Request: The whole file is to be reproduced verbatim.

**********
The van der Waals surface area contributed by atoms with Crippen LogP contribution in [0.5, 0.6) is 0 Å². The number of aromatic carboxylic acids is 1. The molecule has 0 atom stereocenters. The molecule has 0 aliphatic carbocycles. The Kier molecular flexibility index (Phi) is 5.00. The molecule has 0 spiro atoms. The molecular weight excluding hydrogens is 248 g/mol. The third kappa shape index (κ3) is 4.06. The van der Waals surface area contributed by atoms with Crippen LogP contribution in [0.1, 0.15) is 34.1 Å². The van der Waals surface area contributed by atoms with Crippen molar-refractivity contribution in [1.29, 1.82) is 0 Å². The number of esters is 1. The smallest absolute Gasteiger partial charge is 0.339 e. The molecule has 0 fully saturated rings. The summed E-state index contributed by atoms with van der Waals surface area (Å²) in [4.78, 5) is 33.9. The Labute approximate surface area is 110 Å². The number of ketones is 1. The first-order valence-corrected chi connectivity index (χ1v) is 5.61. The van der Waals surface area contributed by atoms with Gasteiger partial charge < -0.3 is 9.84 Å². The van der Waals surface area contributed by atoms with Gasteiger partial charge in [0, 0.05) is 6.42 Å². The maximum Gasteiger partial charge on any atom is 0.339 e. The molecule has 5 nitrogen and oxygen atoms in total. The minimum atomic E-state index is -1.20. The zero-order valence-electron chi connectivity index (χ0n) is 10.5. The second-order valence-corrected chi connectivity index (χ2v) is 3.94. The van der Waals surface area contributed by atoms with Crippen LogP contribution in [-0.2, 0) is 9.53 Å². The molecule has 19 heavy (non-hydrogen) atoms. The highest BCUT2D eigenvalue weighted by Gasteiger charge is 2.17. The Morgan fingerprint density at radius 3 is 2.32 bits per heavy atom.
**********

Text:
The van der Waals surface area contributed by atoms with Crippen LogP contribution in [0.5, 0.6) is 0 Å². The number of aromatic carboxylic acids is 1. The molecule has 0 atom stereocenters. The molecule has 0 aliphatic carbocycles. The Kier molecular flexibility index (Phi) is 5.00. The molecule has 0 spiro atoms. The molecular weight excluding hydrogens is 248 g/mol. The third kappa shape index (κ3) is 4.06. The van der Waals surface area contributed by atoms with Crippen LogP contribution in [0.1, 0.15) is 34.1 Å². The van der Waals surface area contributed by atoms with Crippen molar-refractivity contribution in [1.29, 1.82) is 0 Å². The number of esters is 1. The smallest absolute Gasteiger partial charge is 0.339 e. The molecule has 0 fully saturated rings. The summed E-state index contributed by atoms with van der Waals surface area (Å²) in [4.78, 5) is 33.9. The Labute approximate surface area is 110 Å². The number of ketones is 1. The first-order valence-corrected chi connectivity index (χ1v) is 5.61. The van der Waals surface area contributed by atoms with Gasteiger partial charge < -0.3 is 9.84 Å². The van der Waals surface area contributed by atoms with Gasteiger partial charge in [0, 0.05) is 6.42 Å². The maximum Gasteiger partial charge on any atom is 0.339 e. The molecule has 5 nitrogen and oxygen atoms in total. The minimum atomic E-state index is -1.20. The zero-order valence-electron chi connectivity index (χ0n) is 10.5. The second-order valence-corrected chi connectivity index (χ2v) is 3.94. The van der Waals surface area contributed by atoms with Crippen LogP contribution in [-0.2, 0) is 9.53 Å². The molecule has 19 heavy (non-hydrogen) atoms. The highest BCUT2D eigenvalue weighted by Gasteiger charge is 2.17. The Morgan fingerprint density at radius 3 is 2.32 bits per heavy atom.